HARMONIZING WITH HANNAH 11/15/15

“Harmonizing With Hannah”

Chilmark Community Church

United Methodist Church

November 15, 2015

1 Samuel 1:4-20; 2:1-10

Rev. Vicky Hanjian

Rev. Dawn Chesser, Director of Preaching Ministries for the United Methodist Church reminds us that there are many things to admire about Hannah.  What she finds most compelling is Hannah’s audacity before God. “Hannah is frustrated with her situation. She expects God to hear her and to respond. She’s not going to sit back and try to be sweet and patient and wait for others to come around to see her point of view. She going to get in there and pour it all out before God — all of her years of pain, all of her sadness, all of her anger, all of her frustration over the oppressive position in which she is caught. She’s even willing to try bargaining with God if it will help.”

In her sorrow and distress and bitterness, Hannah goes to God and prays for a child.  Her prayer is ecstatic. She stands and moves her lips without making a sound.  Eli, the priest, is quite sure she is under the influence of wine.  She sets him straight and Eli hears the passion of her desire for God’s attention.  Eli reassures her of the possibility that God will grant her prayer.  In time, the child, Samuel, is born.  Hannah dedicates the child to the service of God – – and the grand saga of Israel takes a quantum leap as Samuel, priest and prophet, grows up to become a kingmaker for Israel.

In this brief part of a much larger story, God brings about a great reversal – bringing life where it did not exist – bringing justice for Hannah where it was absent – bringing joy where there had been bitterness and sorrow.

I want to pay attention to the song that Hannah sings in response to what God has done in answering her prayer and giving her a child.  First and foremost, Hannah sings a song of gratitude: “My heart exults in the Lord; my strength is exalted (made even greater) in my God….there is no Holy One like the Lord….there is no Rock like our God….

Hannah prays…..God answers… By God’s grace, Hannah becomes pregnant.  When her long awaited son is born Hannah sings to God in joy and gratitude.  She is no longer at the bottom of the pecking order.  She will no longer have to endure the insults leveled at her by Peninah – her heart leaps with joy – – she is the barren woman who has conceived and born a child.  It is a deeply personal and moving song of gratitude for God’s gracious reversal of her barrenness and suffering.

But the song moves quickly from the personal to a decidedly universal and political note.  Hannah sings: Those who were full have hired themselves out for bread, but those who were hungry are fat with spoil…..God raises up the poor from the dust; God lifts the needy from the ash heap….the barren woman bears seven children – but the one who has many children is forlorn.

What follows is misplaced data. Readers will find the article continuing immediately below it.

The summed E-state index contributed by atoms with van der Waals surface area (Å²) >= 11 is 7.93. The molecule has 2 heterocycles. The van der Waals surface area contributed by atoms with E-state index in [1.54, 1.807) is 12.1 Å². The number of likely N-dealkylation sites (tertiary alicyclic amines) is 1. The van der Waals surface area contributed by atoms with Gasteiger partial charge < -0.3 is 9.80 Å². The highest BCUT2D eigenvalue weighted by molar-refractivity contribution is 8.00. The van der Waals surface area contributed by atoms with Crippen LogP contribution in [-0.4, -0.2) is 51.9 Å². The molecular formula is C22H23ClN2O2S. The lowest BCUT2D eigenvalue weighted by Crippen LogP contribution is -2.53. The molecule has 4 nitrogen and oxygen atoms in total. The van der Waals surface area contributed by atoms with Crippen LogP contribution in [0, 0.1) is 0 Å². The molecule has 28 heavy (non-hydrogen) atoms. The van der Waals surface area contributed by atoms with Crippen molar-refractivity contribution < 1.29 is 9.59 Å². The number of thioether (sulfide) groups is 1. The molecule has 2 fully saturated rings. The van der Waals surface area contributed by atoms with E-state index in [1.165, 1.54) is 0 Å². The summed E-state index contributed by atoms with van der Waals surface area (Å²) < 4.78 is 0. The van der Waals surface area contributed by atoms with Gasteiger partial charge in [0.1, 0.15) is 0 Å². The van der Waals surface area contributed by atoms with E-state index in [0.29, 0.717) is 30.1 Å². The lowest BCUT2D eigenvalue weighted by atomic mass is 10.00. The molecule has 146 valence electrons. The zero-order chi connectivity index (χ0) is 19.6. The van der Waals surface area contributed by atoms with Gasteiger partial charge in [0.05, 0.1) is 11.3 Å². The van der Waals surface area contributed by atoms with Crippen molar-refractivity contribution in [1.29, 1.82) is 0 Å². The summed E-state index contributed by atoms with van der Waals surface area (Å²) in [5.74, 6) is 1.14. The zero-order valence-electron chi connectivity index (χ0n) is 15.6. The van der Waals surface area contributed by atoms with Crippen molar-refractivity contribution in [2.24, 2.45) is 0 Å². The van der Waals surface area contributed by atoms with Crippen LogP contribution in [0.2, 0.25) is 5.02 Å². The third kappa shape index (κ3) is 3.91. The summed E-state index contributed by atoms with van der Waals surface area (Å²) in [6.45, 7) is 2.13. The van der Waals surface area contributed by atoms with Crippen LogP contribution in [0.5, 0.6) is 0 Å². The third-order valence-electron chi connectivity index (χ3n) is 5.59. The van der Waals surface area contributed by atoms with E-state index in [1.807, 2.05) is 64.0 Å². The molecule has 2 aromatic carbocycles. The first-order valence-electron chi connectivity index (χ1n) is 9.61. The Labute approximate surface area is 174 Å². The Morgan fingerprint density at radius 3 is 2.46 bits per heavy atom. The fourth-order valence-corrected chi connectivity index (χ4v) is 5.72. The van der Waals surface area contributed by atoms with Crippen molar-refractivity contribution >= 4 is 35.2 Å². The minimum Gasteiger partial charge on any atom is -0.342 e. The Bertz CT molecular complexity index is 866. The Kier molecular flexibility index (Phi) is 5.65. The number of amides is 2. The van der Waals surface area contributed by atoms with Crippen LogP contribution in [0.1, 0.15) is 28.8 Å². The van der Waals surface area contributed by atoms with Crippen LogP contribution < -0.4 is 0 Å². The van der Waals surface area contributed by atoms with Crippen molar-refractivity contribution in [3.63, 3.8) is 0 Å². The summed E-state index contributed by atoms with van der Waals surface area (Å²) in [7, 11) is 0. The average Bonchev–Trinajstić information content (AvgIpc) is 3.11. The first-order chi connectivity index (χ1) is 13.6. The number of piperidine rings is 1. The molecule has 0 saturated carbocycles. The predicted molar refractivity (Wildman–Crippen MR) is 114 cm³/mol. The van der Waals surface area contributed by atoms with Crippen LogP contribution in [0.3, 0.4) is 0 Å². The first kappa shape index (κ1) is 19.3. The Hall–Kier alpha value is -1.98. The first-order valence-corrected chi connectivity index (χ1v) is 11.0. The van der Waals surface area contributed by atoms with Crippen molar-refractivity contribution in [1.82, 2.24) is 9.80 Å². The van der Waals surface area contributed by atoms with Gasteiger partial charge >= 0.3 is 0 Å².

Hannah sings about a God who works in great reversals – – a God who makes the rich poor, who gives children to the barren women.   She sings of a God who is powerful and who works in all of creation to bring justice to the world God has created.  Hannah sings about a God who turns things upside down in order to make things right.  Her song celebrates and gives witness to the power of God to create possibilities for the future that seem impossible through human resources alone.

I couldn’t help thinking about this God while reading the headlines of The New York Times and The Boston Globe this week.  Both papers featured the story of a democratically elected government in Myanmar – a country that has been abusively dominated by a powerful military regime for many years. It seems as though that small land so ridden by corruption and violence for so long may be going through a great reversal.  Might we see the hand of God in their history? 

There are moral implications that flow from Hannah’s song.  The God of reversals is a God who notices the difference between the faithful who attempt to cooperate with the Divine vision for humankind and those who do not. (v.9)  While this idea of God as judge is often an uncomfortable notion for us to grapple with, for Hannah, it was a sign of hope.  She lived in a time when the power of violence and corruption and oppression determined the direction of life for Israel. Hannah’s song is a song of trust in God’s power to transform the life and the social and political realities in which she lived.

In many ways, the world we live in today is not so very different from Hannah’s world.  A short paragraph from the Interpreters’ Bible sums up the similarities: